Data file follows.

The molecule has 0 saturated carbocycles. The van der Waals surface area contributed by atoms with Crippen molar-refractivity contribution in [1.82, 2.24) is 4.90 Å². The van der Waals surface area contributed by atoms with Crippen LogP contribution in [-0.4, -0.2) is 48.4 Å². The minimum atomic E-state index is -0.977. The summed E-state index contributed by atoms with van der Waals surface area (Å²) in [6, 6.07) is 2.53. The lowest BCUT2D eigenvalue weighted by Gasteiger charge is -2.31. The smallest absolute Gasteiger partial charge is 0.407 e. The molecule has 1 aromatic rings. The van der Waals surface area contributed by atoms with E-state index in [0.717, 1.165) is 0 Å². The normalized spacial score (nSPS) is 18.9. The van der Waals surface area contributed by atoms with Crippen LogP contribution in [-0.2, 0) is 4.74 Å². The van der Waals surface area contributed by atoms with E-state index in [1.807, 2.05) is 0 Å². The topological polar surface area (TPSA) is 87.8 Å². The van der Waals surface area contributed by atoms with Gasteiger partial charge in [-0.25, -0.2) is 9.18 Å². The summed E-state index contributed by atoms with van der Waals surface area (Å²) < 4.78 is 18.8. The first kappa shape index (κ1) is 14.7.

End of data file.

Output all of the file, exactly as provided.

The molecule has 0 saturated carbocycles. The van der Waals surface area contributed by atoms with Crippen molar-refractivity contribution in [1.82, 2.24) is 4.90 Å². The van der Waals surface area contributed by atoms with Crippen LogP contribution in [-0.4, -0.2) is 48.4 Å². The minimum atomic E-state index is -0.977. The summed E-state index contributed by atoms with van der Waals surface area (Å²) in [6, 6.07) is 2.53. The lowest BCUT2D eigenvalue weighted by Gasteiger charge is -2.31. The smallest absolute Gasteiger partial charge is 0.407 e. The molecule has 1 aromatic rings. The van der Waals surface area contributed by atoms with E-state index in [0.717, 1.165) is 0 Å². The normalized spacial score (nSPS) is 18.9. The van der Waals surface area contributed by atoms with Crippen LogP contribution in [-0.2, 0) is 4.74 Å². The van der Waals surface area contributed by atoms with E-state index in [1.807, 2.05) is 0 Å². The topological polar surface area (TPSA) is 87.8 Å². The van der Waals surface area contributed by atoms with Gasteiger partial charge in [-0.25, -0.2) is 9.18 Å². The summed E-state index contributed by atoms with van der Waals surface area (Å²) < 4.78 is 18.8. The first kappa shape index (κ1) is 14.7.